Georgia teachers’, public safety officers’, and public workers’ pension benefits are entitled to certain protections under state law and affirmed by court rulings. At the same time, the state does have some legal precedent that allows them to change particular aspects of retirement benefits.

In other words, there are parts of public pension benefits that can be changed by future state laws, but only certain parts of those benefits.

Equable Institute partnered with Columbia Law School’s Center for Public Research and Leadership to create infographics that map states’ pension governance. Understanding the legal environment for pension policies can be confusing for both lawmakers and public workers, but illuminating legally permissible policy pathways to improve funding sustainability and ensure adequate retirement income security for states’ workforces is essential.

In the case of Georgia, state law allows the legislature to increase employee contributions. In 2011, the city of Atlanta did just that, and some public workers sued the state in an effort to have that part of the law overturned. The court, though, ruled the decision to increase contribution rates did not alter constitutionally-protected pension benefits. The Georgia Legislature in 2014 also increased contribution rates for many employees.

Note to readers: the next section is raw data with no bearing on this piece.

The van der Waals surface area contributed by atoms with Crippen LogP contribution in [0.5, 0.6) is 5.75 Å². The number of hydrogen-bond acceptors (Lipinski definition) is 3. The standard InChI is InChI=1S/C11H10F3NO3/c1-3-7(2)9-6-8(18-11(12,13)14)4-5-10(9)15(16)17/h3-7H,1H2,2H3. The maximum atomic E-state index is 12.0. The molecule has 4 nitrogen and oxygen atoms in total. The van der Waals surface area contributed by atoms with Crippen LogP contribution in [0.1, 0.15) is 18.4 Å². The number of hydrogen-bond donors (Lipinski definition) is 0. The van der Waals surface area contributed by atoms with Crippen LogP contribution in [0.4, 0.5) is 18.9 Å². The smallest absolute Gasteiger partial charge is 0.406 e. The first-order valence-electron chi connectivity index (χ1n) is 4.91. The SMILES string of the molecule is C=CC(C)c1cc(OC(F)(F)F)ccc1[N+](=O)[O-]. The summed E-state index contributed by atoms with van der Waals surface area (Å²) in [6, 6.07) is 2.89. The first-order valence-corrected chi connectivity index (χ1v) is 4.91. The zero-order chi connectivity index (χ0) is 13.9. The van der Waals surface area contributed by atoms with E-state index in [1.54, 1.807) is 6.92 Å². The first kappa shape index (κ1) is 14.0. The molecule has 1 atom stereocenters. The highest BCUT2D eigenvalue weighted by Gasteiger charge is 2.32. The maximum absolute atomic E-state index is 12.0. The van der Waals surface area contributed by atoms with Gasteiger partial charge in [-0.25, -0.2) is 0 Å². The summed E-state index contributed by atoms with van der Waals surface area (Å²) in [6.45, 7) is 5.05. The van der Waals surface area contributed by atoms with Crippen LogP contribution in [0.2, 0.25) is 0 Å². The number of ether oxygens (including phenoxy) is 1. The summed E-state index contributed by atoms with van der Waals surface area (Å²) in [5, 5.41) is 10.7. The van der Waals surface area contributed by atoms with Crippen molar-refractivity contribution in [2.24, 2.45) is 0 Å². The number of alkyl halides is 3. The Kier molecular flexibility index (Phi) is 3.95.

The legal environment is favorable for this shift – meaning that state law and legal precedent allows for changes to this aspect of pension policy.

Although there has been a change in benefit calculations, it’s unclear if there’s a legal environment for future changes for active workers and retirees unless’ there’s statutory language allowing the change.

What’s unclear is whether Georgia can decrease workers’ cost-of-living adjustments or change their vesting periods, because neither of those issues have been brought to court and there is no existing law explicitly prohibiting these changes.

It is important to note that current retirees’ benefits have greater legal protection than those of active employees. Apart from reduced or eliminated COLAs, current retirees’ benefits cannot be taken away or reduced.

Disclaimer: The information here doesn’t constitute legal advice or representation. Equable is not necessarily recommending any of the policies discussed in the infographic. Some may not work for certain states, others may not be desirable policy. Ultimately, any pension policy change should honor promises made to public workers and put them on a path to retirement security, while ensuring sustainable funding measures. 

Download the infographic here